"We look at things differently in the upper Midwest, where I live, than even in Chicago, where I grew up. There is a huge diversity in how people feel about the suburbs and in the way these places look and function."
Martinson says he doesn't renounce New Urbanists, but he believes their developments are "detached from a lot of America," expensive, and no more sensitive to regional dynamics than any other development style. So while New Urbanist concepts work wonderfully for a small number of people, in his estimation they are only a tiny part of a big solution.
They get a lot of attention, though, because New Urbanists have succeeded in building communities such as Seaside and Celebration in Florida, and the Kentlands in Maryland.
"People always want to walk into a model house," Martinson observes, and these projects are essentially large-scale models.
Other than New Urbanism, Martinson doesn't observe a lot of visionary thinking being brought to bear on suburban planning and design. He attributes the paucity of ideas to a change in architectural attitudes that occurred midway through the past century.
Before World War II, he says, designing houses was considered an honorable and important undertaking. After the war, though, the rapid growth of the suburbs served to trivialize house design. Consequently, the best architects sought to make their mark in the more heroic commercial and institutional design environments, not in subdivisions.
Without giants like Frank Lloyd Wright around, building regulations, not genius, have shaped the suburban landscape - along with developers and builders.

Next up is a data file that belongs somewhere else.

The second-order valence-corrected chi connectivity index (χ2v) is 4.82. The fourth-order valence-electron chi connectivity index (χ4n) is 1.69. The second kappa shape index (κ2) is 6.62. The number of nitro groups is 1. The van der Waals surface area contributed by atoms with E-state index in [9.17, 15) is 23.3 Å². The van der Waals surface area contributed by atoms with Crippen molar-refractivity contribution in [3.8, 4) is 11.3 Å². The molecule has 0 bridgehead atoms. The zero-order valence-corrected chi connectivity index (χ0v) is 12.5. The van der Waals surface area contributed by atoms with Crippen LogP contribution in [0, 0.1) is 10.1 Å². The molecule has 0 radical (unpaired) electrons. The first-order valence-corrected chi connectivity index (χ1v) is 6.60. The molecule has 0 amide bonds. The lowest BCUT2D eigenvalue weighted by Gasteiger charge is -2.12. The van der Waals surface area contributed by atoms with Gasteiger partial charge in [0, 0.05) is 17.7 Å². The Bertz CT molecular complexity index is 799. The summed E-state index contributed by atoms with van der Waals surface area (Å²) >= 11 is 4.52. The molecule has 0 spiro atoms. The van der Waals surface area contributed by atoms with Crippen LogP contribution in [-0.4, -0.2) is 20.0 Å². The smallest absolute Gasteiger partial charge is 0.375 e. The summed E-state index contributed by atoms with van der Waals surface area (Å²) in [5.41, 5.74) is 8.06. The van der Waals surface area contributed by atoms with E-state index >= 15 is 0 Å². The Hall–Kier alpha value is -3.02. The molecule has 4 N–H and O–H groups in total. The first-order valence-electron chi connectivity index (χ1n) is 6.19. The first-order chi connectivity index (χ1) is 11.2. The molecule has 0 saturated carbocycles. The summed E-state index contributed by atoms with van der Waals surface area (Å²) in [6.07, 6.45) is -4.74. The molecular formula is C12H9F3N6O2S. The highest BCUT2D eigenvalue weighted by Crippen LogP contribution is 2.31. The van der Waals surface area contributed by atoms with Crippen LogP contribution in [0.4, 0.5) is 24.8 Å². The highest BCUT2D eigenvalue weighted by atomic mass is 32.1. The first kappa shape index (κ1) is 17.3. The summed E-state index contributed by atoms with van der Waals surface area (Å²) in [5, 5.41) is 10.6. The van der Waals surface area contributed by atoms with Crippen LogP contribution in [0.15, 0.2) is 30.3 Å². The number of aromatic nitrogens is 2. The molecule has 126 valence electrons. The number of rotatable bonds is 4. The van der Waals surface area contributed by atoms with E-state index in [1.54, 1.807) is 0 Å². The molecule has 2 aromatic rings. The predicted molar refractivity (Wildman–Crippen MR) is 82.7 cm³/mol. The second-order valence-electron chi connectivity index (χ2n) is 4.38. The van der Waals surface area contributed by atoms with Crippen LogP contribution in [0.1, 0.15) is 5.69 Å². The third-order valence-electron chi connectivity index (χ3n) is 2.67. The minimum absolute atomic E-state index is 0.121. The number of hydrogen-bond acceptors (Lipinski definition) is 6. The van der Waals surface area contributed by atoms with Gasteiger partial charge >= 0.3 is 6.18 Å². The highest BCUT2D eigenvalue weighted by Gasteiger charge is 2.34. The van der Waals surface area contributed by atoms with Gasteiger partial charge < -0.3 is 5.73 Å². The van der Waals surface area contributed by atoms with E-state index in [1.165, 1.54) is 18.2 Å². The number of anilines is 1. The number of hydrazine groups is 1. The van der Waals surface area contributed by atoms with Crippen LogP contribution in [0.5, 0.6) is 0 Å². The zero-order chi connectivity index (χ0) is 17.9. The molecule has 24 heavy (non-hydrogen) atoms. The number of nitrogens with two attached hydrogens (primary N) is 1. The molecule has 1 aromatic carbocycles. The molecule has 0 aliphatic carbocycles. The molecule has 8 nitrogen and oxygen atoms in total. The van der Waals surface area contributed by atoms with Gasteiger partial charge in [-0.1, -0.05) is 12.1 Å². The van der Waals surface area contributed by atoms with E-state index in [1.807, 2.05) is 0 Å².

Martinson is not thrilled by the results, a point he makes clear in "American Dreamscape" when he observes that "even million-dollar homes are routinely drawn up by contractors' plan services. This is astonishing and disheartening when you think of our trillions-of-dollars investments in postwar suburbs."
He is disappointed in the "McMansionization" of the suburbs, which finds people building big, but not graciously.
"What's different about this generation of affluent houses," Martinson says, "is how vapid they are. To me, they seem totally based on size. They have poor scale, no sense of elegance, and the building materials are used thoughtlessly."
And when they replace modest tear-downs, they not only make the neighborhood look strange, they also squeeze out ordinary people, he says.
These McMansions dot what Martinson describes as "gentry" suburbs, which are characterized by large, pretentious houses that overshadow the landscape.
As a populist, he prefers moving toward a suburban paradigm with roots in the past - what he calls "arcadian" suburbs: smaller, better-designed and -built houses that blend into the landscape.
In fact, beginning with landscape, not architecture, is what he advocates.
"What happens now is the landscaping comes at the end," he observes. "A civil engineer lays out the subdivision, an engineering draftsman does the houses, and then a garden service is brought in to throw around some foundation plantings.
"It's so mediocre compared to the norm 100 years ago, when you started out with somebody like [landscape architect] Frederick Law Olmsted laying out a subdivision."
Martinson says there are still examples of landscape-oriented developments to guide future development. One of his favorites is Riverside, an older suburb in Chicago that incorporates ornamental lakes, ponds, and streams as a form of natural plumbing, to help with drainage.